Since 2020, the Solidaridad team in Peru has been implementing the Gender Action and Learning System (GALS) methodology. This methodology was developed by the International Fund for Agricultural Development to promote behavioral changes in households and communities, and aims to directly address the root causes of inequity in communities.

Overview of the Gender Action Learning System
An overview of the Gender Action Learning System and the key aims of the methodology

GALS generates opportunities for reflection among the participants on how inequity limits the development of their personal, family and community vision. GALS is a flexible and fun methodology that involves all family members. Its primary rule is “just draw”, which allows anyone – regardless of their educational level – to participate.

GALS utilizes three tools:

  • The Vision Journey
  • The Equity Tree
  • The Empowerment and Leadership Map.

The Vision Journey asks participants to answer the question: where do we want to go as a family? The tool helps families set goals together over the short, medium and long term, so that they can better organize themselves at home and evaluate what they need to do to achieve a “happy future”.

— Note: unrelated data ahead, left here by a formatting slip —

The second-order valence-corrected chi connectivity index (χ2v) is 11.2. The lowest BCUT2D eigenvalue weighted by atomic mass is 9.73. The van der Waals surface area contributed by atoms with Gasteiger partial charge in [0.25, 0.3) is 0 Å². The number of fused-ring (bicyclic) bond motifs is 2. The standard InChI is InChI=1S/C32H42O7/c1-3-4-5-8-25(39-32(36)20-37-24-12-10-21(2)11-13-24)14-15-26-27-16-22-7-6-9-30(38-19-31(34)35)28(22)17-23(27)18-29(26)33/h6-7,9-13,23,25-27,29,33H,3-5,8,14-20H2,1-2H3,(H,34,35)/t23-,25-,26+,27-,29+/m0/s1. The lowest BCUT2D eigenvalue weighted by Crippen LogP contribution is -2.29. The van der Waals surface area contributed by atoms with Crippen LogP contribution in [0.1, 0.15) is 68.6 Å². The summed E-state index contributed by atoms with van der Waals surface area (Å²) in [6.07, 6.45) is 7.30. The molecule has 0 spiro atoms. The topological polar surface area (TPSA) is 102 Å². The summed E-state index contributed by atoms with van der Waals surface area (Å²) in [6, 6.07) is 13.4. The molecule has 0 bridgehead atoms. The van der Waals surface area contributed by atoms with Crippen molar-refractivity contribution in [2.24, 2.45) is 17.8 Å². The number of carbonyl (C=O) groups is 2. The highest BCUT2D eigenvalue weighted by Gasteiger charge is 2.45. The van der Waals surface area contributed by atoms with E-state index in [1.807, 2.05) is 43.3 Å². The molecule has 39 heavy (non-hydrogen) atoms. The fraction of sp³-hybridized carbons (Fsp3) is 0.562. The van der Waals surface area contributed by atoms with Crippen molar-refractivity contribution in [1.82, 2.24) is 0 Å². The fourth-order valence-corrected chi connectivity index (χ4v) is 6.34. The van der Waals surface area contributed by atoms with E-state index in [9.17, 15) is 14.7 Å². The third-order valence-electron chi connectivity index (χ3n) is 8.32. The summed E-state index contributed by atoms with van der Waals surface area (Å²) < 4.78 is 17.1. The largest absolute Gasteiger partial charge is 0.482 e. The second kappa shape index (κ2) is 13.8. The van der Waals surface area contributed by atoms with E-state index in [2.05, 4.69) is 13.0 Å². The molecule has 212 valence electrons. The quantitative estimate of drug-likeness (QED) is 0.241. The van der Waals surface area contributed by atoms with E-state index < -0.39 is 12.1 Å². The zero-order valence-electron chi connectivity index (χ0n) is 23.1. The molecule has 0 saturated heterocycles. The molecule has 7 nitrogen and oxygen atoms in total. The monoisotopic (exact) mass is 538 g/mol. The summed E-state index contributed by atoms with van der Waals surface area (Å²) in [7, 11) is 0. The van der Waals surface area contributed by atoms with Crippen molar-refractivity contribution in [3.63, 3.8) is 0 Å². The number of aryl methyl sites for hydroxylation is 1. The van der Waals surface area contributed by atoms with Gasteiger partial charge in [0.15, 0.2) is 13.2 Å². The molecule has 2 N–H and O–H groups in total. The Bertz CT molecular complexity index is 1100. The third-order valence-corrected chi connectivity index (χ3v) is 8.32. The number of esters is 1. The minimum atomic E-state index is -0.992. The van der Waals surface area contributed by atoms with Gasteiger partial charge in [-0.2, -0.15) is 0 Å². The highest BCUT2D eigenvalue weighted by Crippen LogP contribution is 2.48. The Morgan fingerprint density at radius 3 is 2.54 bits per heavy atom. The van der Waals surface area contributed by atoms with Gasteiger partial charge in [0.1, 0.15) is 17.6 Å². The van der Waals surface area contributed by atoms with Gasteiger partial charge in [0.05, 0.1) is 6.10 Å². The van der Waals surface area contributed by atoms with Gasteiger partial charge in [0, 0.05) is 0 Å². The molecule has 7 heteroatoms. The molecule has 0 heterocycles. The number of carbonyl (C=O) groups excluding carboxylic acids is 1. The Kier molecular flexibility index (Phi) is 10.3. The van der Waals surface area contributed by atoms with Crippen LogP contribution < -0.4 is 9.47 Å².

A coffee producer from San Martín sketches her Vision Journey

With the Equity Tree, participants examine how they make decisions about the home and the farm. Then they identify the roles and responsibilities of each family at the household and farm level, with the expectation that this will allow them to better balance activities and ensure that everyone is contributing to their overall well-being.

Coffee producers from San Martín with their Equity Tree

Finally, the Leadership and Empowerment Map asks participants to answer: What impact do we generate in our relationships with our family and the community? This tool helps them analyze their support networks, and identify the power dynamics present between each person. This promotes greater involvement and a higher level of satisfaction in relationships they have with the people in their lives.